The Ministry of Finance has already started working on an SOE Ownership and Management Policy with technical support from the ADB and the IMF. So far, no policy framework exists in Pakistan that covers the entire SOE portfolio. This appears to be a departure from the previous concept of an umbrella organisation (Sarmaya Pakistan) given the fact the various SOEs had their peculiar challenges and solutions and could not be addressed through a one-size-fits-all solution.

To address the current policy gap and the diversity of sectors and legal and institutional frameworks in which the SOEs operate, the government now intends to develop a policy to manage these SOEs through a coherent and institutionalised arrangement. The clarity on the ownership rationale of SOEs, the role of the federal government as shareholder and the manner of the exercise of the ownership function, the respective roles and responsibilities of the federal government, line ministries and the boards of SOEs, frameworks of competitive neutrality and public-sector obligation, and necessary reporting and decision-making processes will be important components of the proposed policy.

There are 14 entities that are planned to be retained under government ownership but require immediate reforms and possible restructuring. Among them are Pakistan Railways and Pakistan Inter­national Airlines, which were collectively making a loss of Rs88 billion in FY2018-19. They are already under an active restructuring and reform process.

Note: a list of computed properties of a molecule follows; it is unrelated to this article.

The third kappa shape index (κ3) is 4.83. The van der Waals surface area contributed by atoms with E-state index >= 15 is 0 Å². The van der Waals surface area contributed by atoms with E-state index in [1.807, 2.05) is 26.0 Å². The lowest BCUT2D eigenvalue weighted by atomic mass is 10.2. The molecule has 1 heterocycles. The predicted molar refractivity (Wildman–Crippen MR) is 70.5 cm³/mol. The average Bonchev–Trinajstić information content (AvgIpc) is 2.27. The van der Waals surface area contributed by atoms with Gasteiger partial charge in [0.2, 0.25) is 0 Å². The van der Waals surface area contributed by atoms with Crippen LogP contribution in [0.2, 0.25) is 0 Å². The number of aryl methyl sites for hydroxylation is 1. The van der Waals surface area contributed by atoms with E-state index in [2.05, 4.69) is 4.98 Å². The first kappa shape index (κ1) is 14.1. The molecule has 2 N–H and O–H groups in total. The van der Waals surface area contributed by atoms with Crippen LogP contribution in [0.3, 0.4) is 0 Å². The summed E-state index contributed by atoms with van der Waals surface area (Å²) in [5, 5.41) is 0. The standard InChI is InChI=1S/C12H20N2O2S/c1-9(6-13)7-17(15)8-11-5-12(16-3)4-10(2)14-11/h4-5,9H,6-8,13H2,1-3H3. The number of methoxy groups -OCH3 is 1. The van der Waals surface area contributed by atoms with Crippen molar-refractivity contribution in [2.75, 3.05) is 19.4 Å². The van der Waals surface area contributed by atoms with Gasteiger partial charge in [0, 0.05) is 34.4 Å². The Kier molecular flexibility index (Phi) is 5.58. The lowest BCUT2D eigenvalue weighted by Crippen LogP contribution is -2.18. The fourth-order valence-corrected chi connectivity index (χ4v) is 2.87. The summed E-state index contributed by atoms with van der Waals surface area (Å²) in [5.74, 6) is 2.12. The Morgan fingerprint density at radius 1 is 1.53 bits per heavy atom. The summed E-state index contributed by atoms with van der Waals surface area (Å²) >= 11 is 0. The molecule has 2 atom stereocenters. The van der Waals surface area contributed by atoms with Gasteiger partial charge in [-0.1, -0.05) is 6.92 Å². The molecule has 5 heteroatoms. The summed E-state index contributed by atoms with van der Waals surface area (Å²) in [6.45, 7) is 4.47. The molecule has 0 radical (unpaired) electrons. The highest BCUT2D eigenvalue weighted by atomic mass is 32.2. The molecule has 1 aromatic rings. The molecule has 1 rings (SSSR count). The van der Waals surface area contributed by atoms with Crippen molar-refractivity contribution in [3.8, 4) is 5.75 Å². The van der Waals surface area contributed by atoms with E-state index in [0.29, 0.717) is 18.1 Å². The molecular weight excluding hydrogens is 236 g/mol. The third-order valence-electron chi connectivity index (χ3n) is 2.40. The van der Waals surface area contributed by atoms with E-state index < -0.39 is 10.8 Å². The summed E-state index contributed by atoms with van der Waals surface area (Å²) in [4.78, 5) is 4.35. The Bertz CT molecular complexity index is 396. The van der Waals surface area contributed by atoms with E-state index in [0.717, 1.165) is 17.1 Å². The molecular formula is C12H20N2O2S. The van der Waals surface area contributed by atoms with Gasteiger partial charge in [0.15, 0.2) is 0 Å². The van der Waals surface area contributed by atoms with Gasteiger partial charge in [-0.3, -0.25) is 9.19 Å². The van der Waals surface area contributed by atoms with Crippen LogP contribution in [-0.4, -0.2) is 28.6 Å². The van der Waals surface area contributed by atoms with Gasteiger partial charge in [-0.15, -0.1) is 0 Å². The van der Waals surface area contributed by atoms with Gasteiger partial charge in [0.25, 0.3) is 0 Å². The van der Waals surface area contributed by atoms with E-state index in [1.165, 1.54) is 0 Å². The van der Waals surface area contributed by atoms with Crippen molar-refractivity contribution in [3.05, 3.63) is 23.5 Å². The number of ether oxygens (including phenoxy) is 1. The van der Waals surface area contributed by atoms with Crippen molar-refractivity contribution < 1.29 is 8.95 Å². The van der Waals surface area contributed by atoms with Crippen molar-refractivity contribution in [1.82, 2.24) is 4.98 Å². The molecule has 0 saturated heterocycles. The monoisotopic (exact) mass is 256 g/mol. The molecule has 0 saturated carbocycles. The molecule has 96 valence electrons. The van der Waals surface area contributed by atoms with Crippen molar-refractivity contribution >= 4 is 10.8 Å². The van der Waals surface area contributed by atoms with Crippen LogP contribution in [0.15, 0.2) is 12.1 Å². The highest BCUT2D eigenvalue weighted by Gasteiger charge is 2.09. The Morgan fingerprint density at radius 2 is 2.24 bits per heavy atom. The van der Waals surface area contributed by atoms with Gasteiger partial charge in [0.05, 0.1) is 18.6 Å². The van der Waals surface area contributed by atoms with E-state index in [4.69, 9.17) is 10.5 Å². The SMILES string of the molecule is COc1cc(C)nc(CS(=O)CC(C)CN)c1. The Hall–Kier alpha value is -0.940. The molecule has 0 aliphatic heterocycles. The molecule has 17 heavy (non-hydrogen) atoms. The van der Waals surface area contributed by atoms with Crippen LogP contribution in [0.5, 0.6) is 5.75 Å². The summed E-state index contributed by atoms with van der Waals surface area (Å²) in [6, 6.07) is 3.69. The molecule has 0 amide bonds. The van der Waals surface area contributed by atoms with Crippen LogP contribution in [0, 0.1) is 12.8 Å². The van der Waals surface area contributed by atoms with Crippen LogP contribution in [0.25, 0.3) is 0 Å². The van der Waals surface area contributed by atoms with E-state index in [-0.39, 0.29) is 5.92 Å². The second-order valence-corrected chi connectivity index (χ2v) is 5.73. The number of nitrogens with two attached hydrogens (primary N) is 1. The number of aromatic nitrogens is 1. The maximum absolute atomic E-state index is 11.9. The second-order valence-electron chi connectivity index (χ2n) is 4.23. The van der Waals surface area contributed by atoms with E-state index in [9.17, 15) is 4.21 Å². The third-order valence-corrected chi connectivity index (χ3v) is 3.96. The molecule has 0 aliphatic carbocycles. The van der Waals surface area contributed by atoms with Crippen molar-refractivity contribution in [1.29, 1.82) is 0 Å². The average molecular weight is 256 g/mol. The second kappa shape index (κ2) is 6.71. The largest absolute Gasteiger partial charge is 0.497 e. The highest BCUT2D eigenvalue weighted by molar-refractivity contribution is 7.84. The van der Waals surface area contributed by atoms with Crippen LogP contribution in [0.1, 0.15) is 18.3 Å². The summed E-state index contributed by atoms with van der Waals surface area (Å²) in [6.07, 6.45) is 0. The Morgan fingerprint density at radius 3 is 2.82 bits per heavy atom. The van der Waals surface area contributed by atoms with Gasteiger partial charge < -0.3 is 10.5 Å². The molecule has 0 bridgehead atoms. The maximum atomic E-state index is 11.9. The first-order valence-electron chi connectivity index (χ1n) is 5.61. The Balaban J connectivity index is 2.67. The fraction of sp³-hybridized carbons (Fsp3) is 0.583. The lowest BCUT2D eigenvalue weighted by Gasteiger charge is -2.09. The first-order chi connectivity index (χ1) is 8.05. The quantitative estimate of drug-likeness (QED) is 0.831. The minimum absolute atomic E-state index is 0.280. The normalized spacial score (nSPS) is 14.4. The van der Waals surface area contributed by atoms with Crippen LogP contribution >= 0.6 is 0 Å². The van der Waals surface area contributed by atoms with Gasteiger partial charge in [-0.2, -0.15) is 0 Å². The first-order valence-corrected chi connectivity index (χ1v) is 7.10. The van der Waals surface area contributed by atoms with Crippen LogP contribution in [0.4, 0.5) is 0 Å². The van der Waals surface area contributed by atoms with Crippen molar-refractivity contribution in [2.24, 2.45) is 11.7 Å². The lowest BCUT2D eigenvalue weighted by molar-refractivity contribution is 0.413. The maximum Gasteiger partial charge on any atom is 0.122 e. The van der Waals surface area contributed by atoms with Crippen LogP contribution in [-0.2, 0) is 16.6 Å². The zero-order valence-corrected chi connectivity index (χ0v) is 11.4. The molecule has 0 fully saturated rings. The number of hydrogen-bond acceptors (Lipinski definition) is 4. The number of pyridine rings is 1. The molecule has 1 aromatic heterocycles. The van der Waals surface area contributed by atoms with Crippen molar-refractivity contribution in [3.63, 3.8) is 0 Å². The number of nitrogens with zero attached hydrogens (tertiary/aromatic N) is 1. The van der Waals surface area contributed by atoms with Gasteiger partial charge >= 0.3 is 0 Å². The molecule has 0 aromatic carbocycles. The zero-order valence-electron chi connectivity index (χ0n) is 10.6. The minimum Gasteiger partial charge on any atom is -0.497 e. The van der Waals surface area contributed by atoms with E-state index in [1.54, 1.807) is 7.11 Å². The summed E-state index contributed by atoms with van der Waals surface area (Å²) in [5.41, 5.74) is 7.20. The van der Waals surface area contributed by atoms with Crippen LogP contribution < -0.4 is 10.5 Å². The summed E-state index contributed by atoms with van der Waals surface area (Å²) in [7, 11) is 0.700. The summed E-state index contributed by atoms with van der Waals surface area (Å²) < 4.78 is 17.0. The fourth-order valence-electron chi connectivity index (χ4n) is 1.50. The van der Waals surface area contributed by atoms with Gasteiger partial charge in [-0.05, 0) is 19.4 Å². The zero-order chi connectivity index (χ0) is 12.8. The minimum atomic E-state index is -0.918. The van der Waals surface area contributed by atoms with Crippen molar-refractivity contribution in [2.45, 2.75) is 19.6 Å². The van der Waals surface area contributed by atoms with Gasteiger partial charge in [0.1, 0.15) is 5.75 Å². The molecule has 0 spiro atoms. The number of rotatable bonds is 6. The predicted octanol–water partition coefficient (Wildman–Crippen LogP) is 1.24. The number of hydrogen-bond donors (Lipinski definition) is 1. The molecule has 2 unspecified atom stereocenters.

The finance ministry said these were not performing core functions as covered in the Public Policy Framework and, therefore, are recommended for privatisation or liquidation. There are 10 SOEs, which are already on an active privatisation list and are at various stages of the privatisation process. About 34 more entities will be gradually added to the list but none of them may reach the sale counter during the term of the current government and may be ready by June 2023 to 2025.

Pakistan Steel Mills is an important entity on the active list and is at an advanced stage of the privatisation process. SME Bank is another loss-making SOE, which is on the active privatisation list. In addition to these, partial divestment of Oil and Gas Development Company and Pakistan Petroleum is also underway.